A further interesting development in the $100 million Ukrainian hacking and insider trading case was revealed today. The Maltese prime broker, EXANTE, says that due to the current charges by the American authorities some of its counterparties have not respected client fund transfer requests.
In an official blog post on a Russian forum, EXANTE says that it will provide the court with evidence on the 24 of August, 2015. At this meeting, the court will consider the requirements of the U.S Securities and Exchange Commission’s (SEC) restrictive measures on the company’s assets in the United States.
At the same time, EXANTE says that the SEC does not require any restrictions to be imposed on the company’s assets outside the United States. The company explained that despite this statement it still faces problems with counterparties outside the U.S, which it intends to resolve in court if necessary.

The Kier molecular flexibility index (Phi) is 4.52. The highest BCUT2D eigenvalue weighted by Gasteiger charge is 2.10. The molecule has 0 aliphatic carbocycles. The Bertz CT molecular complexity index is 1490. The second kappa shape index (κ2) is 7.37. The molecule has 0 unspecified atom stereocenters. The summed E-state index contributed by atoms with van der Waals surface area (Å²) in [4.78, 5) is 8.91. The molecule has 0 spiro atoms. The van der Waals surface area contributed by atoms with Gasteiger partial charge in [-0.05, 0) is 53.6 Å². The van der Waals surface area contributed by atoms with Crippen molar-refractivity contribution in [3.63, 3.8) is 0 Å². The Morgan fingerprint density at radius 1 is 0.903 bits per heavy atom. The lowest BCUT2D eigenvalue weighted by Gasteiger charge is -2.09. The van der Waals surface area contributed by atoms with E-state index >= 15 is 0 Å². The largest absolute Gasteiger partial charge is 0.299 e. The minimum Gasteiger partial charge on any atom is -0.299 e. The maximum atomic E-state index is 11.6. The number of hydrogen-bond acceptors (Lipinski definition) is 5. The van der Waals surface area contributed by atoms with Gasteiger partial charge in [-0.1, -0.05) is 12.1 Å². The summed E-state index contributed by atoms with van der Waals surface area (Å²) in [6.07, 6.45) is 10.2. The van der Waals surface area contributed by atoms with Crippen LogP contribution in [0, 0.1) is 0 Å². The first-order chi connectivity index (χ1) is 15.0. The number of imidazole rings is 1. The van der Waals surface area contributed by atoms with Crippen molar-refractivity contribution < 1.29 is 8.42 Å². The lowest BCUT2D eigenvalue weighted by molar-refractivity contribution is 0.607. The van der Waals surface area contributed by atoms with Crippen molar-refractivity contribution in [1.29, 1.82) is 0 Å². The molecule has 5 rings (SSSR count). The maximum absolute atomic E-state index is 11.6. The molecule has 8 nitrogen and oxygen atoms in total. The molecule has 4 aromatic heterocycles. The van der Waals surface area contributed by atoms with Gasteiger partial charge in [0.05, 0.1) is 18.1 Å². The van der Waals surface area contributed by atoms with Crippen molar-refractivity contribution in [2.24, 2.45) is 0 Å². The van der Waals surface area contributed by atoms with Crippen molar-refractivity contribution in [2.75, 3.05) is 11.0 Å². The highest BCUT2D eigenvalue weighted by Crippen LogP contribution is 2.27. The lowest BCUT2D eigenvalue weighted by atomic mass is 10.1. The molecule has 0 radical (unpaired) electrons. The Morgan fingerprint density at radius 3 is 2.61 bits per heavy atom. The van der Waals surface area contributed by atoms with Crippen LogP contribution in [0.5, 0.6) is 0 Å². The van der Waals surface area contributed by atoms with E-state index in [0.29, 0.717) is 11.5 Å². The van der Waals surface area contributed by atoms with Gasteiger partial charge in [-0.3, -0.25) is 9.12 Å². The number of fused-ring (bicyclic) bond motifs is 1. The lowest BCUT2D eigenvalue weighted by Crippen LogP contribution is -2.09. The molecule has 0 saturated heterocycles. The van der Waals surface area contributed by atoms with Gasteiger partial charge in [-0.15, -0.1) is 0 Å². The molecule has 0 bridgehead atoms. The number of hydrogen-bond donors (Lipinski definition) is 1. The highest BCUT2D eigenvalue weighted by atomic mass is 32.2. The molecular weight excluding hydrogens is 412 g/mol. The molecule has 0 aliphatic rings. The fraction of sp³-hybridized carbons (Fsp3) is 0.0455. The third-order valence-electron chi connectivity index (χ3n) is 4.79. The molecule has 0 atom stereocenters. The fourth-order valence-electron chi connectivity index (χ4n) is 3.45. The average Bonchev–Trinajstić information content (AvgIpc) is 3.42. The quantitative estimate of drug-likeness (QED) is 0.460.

Exante has reiterated its claims that the SEC charges completely misrepresent its business model, as well as the regulatory conditions in which it operates as a prime broker licensed by the Malta Financial Services Authority. The firm stated once again that it has not acted as a hedge fund as was alleged in the complaint.
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Here is a translation of the most relevant parts of the company’s statement today:
“Unfortunately, in spite of the strict adherence to the requirements of MiFID for segregation of assets and the absence of any restrictions imposed by the regulator on the company’s assets outside the United States, some counterparties refuse to carry out operations to transfer funds to the bank accounts of EXANTE customers.
We believe their actions are illegal and are currently contesting these actions, including in the courts in Malta and in the UK. However, as a result of the unlawful actions of the banks as of August 18, 2015, execution of orders for transfer of funds and securities has been significantly hampered.”
“We look forward to restoring the functions of the counterparties, at the latest after August 25, 2015, ie after the lawsuit with the SEC in court. Up to this point, we will also continue to work with the banks in order to start the execution of payment orders as soon as possible.”